Genomic Perl

This is a book I have been looking forward to for a long time. Back when James Tisdall had just finished his Beginning Perl for Bioinformatics, I asked him to write an article about how to get into bioinf from a Perl programmer’s perspective. With bioinformatics being a recently booming sphere and many scientists finding themselves in need of computer programmers to help them process their data, I thought it would be good if there was more information for programmers about the genomic side of things.

Rex Dwyer has produced a book, Genomic Perl, which bridges the gap. As well as teaching basic Perl programming techniques to biologists, it introduces many useful genetic concepts to those already familiar with programming. Of course, as a programmer and not a biologist, I’m by no means qualified to assess the quality of that side of the book, but I certainly learned a lot from it.

The first chapter, for instance, taught the basics of DNA transcription and translation, the basics of Perl string handling, and tied the two concepts together with an example of transcription in Perl. This is typical of the format of the book - each chapter introduces a genetic principle and a related problem, a Perl principle which can be used to solve the problem, and a program illustrates both. It’s a well thought-out approach which deftly caters for both sides of the audience.

However, it should be stressed that the book is a substitute neither for a good introductory book on Perl nor a good textbook on genetics; and indeed, I think it will turn out to be better for programmers who need an over-arching idea of some of the problems involved with bioinformatics than for biologists who need to turn out working code. For instance, when it states that a hash is the most convenient data structure for looking up amino acids by their codons, it doesn’t say why, or even what a hash is. On the other hand, amino acids and codons are both explained in detail.

The book covers a wide range of biological areas - from the structure of DNA to building predictive models of species, exploring the available databases of genetic sequences including readers of the GenBank database and an implementation of the BLAST algorithm, phylology, protein databases, DNA sequence assembly and prediction, restriction mapping, and a lot more besides. In all, it’s a good overview of the common areas in which biologists need computer programs.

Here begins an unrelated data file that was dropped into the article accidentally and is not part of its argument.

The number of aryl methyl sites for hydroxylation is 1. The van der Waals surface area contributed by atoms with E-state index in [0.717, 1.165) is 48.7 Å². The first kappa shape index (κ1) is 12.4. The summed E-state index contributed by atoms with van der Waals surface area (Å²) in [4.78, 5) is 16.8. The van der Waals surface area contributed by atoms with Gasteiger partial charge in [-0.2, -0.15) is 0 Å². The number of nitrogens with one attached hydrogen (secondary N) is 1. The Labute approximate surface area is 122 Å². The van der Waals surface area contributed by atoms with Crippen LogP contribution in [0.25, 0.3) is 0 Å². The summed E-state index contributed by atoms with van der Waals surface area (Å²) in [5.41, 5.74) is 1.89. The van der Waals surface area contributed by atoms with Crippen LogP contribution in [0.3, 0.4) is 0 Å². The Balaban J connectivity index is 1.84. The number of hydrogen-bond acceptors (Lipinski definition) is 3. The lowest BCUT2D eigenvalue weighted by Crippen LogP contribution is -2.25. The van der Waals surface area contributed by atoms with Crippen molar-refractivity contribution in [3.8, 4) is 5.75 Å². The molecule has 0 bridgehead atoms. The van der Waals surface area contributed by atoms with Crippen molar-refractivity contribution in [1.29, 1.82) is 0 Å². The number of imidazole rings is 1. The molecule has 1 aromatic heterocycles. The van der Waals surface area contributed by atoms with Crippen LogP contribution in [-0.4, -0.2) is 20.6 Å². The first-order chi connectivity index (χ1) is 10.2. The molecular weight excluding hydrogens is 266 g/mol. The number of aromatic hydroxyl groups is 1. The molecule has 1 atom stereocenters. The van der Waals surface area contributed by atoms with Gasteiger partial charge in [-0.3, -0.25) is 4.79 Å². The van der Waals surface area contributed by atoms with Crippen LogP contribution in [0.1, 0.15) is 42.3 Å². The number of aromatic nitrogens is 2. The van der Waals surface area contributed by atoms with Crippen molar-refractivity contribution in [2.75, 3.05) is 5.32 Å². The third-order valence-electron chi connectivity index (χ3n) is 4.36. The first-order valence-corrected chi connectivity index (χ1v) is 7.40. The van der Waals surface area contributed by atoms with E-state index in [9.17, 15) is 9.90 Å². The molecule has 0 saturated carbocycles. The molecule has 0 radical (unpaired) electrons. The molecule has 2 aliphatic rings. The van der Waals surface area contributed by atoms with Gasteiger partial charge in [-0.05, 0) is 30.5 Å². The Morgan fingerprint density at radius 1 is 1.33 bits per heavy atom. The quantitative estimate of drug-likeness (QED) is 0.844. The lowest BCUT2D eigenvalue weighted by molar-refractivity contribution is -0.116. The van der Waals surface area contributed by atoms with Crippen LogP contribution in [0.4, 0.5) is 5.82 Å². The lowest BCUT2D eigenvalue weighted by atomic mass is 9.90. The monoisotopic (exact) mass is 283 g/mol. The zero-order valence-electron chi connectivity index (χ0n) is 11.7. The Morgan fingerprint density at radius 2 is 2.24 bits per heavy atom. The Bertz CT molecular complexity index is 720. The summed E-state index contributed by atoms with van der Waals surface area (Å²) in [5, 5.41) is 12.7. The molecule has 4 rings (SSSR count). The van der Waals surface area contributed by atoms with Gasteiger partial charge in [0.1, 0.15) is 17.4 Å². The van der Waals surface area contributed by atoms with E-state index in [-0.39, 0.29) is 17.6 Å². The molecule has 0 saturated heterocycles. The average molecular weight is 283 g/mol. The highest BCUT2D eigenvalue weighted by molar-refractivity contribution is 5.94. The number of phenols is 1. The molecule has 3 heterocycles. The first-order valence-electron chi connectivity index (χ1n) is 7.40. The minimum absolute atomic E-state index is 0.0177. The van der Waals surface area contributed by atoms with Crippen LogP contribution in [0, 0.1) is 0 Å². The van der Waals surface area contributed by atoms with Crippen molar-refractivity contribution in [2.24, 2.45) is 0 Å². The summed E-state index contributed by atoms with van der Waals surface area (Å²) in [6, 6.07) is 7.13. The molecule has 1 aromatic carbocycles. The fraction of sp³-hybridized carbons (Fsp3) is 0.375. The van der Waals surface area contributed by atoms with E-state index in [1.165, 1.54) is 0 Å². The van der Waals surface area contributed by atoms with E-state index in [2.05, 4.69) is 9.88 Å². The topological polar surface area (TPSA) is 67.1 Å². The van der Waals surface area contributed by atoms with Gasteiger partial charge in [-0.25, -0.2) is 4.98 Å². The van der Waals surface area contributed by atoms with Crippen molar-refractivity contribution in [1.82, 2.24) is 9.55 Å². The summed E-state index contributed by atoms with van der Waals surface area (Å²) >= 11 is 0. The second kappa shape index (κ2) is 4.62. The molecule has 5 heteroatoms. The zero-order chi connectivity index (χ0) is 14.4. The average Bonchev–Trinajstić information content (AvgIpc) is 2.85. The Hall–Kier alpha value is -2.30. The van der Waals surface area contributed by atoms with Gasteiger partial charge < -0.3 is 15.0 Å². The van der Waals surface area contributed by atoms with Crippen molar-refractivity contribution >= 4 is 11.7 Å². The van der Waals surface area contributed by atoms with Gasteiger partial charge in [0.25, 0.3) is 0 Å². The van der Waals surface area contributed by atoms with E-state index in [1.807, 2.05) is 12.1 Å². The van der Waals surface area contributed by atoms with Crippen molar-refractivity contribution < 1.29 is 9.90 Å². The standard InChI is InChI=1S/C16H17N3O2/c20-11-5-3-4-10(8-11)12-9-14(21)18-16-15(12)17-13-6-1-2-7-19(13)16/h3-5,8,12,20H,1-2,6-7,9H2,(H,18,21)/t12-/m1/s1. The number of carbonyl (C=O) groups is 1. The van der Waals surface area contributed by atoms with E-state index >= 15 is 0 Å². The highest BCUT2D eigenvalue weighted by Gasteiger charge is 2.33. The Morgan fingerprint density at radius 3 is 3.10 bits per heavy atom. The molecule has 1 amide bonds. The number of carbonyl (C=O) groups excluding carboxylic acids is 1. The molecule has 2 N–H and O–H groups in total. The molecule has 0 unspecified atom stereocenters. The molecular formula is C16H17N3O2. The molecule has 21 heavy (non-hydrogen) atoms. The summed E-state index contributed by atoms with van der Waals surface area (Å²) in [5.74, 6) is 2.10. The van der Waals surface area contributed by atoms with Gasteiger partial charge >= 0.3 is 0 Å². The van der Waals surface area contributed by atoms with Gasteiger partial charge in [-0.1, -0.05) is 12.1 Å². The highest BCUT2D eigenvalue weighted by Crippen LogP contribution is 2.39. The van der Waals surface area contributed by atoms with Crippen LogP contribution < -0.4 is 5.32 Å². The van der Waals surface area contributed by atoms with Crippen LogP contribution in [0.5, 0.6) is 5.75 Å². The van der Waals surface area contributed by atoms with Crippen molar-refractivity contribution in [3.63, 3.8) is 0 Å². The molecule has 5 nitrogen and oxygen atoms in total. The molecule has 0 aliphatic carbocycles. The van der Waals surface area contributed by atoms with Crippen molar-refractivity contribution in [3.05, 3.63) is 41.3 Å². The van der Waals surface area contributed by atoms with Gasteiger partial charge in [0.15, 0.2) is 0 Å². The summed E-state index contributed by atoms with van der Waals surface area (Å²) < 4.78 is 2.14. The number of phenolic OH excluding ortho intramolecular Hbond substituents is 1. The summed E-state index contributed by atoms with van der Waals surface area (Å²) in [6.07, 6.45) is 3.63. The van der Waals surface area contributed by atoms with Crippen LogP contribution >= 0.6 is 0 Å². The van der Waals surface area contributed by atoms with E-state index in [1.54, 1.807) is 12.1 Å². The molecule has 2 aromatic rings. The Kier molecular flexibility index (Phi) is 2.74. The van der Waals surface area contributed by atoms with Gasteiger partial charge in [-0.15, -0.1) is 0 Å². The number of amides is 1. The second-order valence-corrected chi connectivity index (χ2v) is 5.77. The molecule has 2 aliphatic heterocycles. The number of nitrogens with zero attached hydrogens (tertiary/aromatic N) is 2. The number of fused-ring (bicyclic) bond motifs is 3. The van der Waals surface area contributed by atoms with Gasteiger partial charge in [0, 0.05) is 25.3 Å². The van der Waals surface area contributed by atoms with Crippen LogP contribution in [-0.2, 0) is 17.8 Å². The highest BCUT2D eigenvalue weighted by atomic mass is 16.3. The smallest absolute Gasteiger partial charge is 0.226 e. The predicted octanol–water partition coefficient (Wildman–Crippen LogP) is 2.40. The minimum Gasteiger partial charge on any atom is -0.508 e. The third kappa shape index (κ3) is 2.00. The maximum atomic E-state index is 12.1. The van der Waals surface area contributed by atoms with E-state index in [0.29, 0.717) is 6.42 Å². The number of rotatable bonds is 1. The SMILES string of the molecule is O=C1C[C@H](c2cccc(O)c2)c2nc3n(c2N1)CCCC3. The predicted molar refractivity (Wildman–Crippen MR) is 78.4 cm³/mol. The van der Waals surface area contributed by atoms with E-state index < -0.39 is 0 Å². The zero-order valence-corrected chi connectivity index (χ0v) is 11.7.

There’s a significant but non-threatening amount of math in there, particularly in dealing with probabilities of mutation and determining whether or not events are significant, but I was particularly encouraged to see discussion of algorithmic running time; as the author is primarily a computer science professor and secondarily a bioinformaticists, this should not be too surprising. However, a significant number of bioinformaticists tend to produce code which works… eventually. Stopping to say “well, this is order n-to-the-6 and we can probably do better than that” is most welcome.

Onto the code itself. The first thing any reader will notice about the book is that the code isn’t monospaced. Instead, the code is “ground”, pretty-printed, as in days of old. This means you’ll see code snippets like:

next unless $succReadSite; ## dummy sinks have no successor my $succContigSite = $classNames->find($succReadSite);

Now, I have to admit I really like this, but others may find it difficult to read, and those who know slightly less Perl may find it confusing - the distinction between “ and ” (that’s two single quotes and a double quote) can be quite subtle, and if you’re going to grind Perl code, regular expressions really, really ought to be monospaced. “$elem =~ /^[(^\[(]*)(\(.*\))?$/;” is just plain awkward.

The code is more idiomatic than much bioinformatic code that I’ve seen, but still feels a little unPerlish; good use is made of references, callbacks and object oriented programming, but three-argument for is used more widely than the fluent Perl programmer would have it, and things like

    sub main {

worry me somewhat. But it works, it’s efficient, and it’s certainly enough to get the point across.

The appendices were enlightening and well thought-out: the first turns an earlier example, RNA structure folding, into a practical problem of drawing diagrams of folded RNA for publication; the other two tackle matters of how to make some of the algorithms in the text more efficient.

All in all, I came away from this book not just with more knowledge about genetics and biology - indeed, some of what I learned has been directly applicable to some work I have - but also with an understanding of some of the complexity of the problems geneticists face. It fully satisfies its goals, expressed in the preface: teaching computer scientists the biological underpinnings of bioinformatics, providing real, working code for biologists without boring the programmers, and providing an elementary handling of the statistical considerations of the subject matter. While it will end up being more used by programmers getting into the field, it’s still useful for the biologists already there, particularly when combined with something like James Tisdall’s book or Learning Perl. But for the programmer like me, interested in what biologists do and how we can help them do it, it’s by far the clearest introduction available, and I would heartily recommend it.



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